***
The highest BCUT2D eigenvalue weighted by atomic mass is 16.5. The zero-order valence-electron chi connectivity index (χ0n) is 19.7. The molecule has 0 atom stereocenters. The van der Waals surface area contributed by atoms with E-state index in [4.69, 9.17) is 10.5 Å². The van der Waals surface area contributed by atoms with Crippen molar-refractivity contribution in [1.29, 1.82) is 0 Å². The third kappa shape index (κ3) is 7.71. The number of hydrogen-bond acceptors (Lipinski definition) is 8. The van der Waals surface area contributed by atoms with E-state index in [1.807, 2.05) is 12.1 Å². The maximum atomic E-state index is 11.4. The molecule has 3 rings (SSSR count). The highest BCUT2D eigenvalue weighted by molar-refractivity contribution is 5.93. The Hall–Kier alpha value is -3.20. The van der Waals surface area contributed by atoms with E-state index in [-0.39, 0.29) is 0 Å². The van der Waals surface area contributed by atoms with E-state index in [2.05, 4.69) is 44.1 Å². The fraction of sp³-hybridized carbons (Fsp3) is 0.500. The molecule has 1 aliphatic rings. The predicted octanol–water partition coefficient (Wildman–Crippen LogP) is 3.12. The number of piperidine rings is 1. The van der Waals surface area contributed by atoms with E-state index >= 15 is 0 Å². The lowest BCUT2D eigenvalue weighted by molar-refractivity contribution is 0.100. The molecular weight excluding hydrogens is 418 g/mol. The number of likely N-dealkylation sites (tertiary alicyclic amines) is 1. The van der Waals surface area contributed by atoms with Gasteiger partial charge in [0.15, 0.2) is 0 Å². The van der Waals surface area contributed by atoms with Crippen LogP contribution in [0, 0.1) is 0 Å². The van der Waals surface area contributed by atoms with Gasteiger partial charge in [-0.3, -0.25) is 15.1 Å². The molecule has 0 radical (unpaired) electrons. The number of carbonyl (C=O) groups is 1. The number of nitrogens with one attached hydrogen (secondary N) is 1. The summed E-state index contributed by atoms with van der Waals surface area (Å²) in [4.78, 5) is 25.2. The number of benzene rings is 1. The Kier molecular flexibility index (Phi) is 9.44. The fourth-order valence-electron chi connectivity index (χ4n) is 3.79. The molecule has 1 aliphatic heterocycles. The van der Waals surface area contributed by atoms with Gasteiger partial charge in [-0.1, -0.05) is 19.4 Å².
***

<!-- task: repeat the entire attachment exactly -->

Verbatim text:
The highest BCUT2D eigenvalue weighted by atomic mass is 16.5. The zero-order valence-electron chi connectivity index (χ0n) is 19.7. The molecule has 0 atom stereocenters. The van der Waals surface area contributed by atoms with E-state index in [4.69, 9.17) is 10.5 Å². The van der Waals surface area contributed by atoms with Crippen molar-refractivity contribution in [1.29, 1.82) is 0 Å². The third kappa shape index (κ3) is 7.71. The number of hydrogen-bond acceptors (Lipinski definition) is 8. The van der Waals surface area contributed by atoms with E-state index in [1.807, 2.05) is 12.1 Å². The maximum atomic E-state index is 11.4. The molecule has 3 rings (SSSR count). The highest BCUT2D eigenvalue weighted by molar-refractivity contribution is 5.93. The Hall–Kier alpha value is -3.20. The van der Waals surface area contributed by atoms with E-state index in [-0.39, 0.29) is 0 Å². The van der Waals surface area contributed by atoms with E-state index in [2.05, 4.69) is 44.1 Å². The fraction of sp³-hybridized carbons (Fsp3) is 0.500. The molecule has 1 aliphatic rings. The predicted octanol–water partition coefficient (Wildman–Crippen LogP) is 3.12. The number of piperidine rings is 1. The van der Waals surface area contributed by atoms with E-state index >= 15 is 0 Å². The lowest BCUT2D eigenvalue weighted by molar-refractivity contribution is 0.100. The molecular weight excluding hydrogens is 418 g/mol. The number of likely N-dealkylation sites (tertiary alicyclic amines) is 1. The van der Waals surface area contributed by atoms with Gasteiger partial charge in [0.15, 0.2) is 0 Å². The van der Waals surface area contributed by atoms with Crippen LogP contribution in [0, 0.1) is 0 Å². The van der Waals surface area contributed by atoms with Gasteiger partial charge in [-0.3, -0.25) is 15.1 Å². The molecule has 0 radical (unpaired) electrons. The number of carbonyl (C=O) groups is 1. The number of nitrogens with one attached hydrogen (secondary N) is 1. The summed E-state index contributed by atoms with van der Waals surface area (Å²) in [4.78, 5) is 25.2. The number of benzene rings is 1. The Kier molecular flexibility index (Phi) is 9.44. The fourth-order valence-electron chi connectivity index (χ4n) is 3.79. The molecule has 1 aliphatic heterocycles. The van der Waals surface area contributed by atoms with Gasteiger partial charge in [-0.1, -0.05) is 19.4 Å².